Mac is right about the lack of data on failures. My incident isn’t in the NTSB database, but it should have generated and Service Difficulty Report (SDR).

    My lesson learned – know your ignition system! My early training on mags led me to believe that all aircraft engines would have two separate and independent magnetos. The dual mag doesn’t meet that standard, and isn’t always clearly identified in the POH.

  3. The Bendix D-2000/D-3000 dual mag definitely offers less redundancy and more possibilities for common-mode failures than two conventional magnetos. Your example of loose clamps is a perfect example.

    But you failed to mention the biggest problem with these dual mags: They have become orphans! Consider:

    – Bendix is now owned by Continental Motors Inc.

    – The only engines that use the D-2000/D-3000 dual mags are Lycomings.

    – CMI announced more than a year ago that they would no longer manufacture these mags, nor supply replacement parts for them.

    What’s wrong with this picture?

    There are third-party aftermarket sources for many of the D-2000/D-3000 magneto components (such as breaker points and condensers and bearings), but if you develop a cracked case or a bad rotating magnet assembly or a bad impulse coupling spring, you’re out of luck because those parts are now unobtainable. And they aren’t making any new D-2000/D-3000 mags. So eventually anyone who depends on these dual mags is going to be in a world of hurt.

    Lycoming engines whose model designation ends with a “D” suffix require the dual mag. Most of these engines (but not all) can be converted to use conventional mags by replacing the accessory case, but this is costly and is the sort of thing that can only be done practically at major overhaul.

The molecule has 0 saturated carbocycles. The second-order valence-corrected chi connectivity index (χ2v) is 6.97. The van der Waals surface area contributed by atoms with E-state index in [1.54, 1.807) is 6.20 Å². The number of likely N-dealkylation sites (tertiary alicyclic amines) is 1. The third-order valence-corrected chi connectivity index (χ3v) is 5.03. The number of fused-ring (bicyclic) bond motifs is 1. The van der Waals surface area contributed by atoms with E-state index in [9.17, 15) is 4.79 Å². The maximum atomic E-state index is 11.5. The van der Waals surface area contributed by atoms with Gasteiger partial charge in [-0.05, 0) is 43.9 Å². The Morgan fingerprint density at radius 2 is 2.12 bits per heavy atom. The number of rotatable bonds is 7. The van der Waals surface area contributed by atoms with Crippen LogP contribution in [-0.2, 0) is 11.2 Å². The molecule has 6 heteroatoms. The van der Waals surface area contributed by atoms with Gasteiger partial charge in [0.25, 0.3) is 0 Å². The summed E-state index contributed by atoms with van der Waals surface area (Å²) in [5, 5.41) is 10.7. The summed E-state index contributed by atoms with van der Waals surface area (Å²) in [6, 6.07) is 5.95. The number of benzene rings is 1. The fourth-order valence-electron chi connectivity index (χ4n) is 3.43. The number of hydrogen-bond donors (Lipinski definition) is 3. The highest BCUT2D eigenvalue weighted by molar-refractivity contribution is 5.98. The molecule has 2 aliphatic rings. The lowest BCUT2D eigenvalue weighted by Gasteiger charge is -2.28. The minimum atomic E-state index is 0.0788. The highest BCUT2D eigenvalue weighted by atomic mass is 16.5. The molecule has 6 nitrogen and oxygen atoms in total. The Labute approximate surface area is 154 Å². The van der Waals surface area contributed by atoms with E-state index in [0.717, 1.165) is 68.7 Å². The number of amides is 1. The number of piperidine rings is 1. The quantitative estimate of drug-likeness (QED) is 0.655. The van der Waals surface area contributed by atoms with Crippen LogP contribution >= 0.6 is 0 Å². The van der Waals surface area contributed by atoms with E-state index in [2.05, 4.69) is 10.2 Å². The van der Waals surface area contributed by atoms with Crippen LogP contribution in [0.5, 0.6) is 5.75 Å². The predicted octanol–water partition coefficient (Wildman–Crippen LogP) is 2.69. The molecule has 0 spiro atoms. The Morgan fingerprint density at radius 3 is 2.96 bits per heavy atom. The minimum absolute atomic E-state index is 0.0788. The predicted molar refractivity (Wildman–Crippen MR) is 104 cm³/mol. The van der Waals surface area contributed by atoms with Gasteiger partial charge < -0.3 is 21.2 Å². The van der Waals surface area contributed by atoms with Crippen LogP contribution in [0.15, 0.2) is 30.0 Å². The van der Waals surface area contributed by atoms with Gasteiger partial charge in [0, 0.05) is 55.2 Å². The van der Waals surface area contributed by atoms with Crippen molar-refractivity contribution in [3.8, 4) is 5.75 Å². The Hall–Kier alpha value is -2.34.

Incidentally, the magneto isn’t really an “accessory.” (The proper FAA word is actually “appliance.” The term “appliance” is defined in FAR 1.1. as a component that is part of or attached to an aircraft but is not part of the airframe, engine or propeller.)

    The magneto is an engine part, and is listed as required on the engine’s Type Certificate Data Sheet. It’s no more an “accessory” than a spark plug or ignition harness, because it’s a required engine component and the engine won’t run without it.

    That’s as opposed to appliances such as an alternator or vacuum pump or hydraulic pump, which are not engine components and are not required by the engine’s type design.

  4. SkyGuy says:

    If you have a problem away from your mechanic….you may not find a large supply of knowledable mechanics on this mag. And parts can also be a problem.

    As a working A&P…..I would not buy an aircraft equipped with that mag.

  5. David Light says:

    From an outsider looking in, the point is that this is a single unit that can fail. If there are two separate units and one burns out or fails, the likelihood of the other getting you safely on the ground is greater if they are independent of each other. Yes, that is twice the upkeep etc. I have a nice GPS but I also have a paper chart and a flashlight.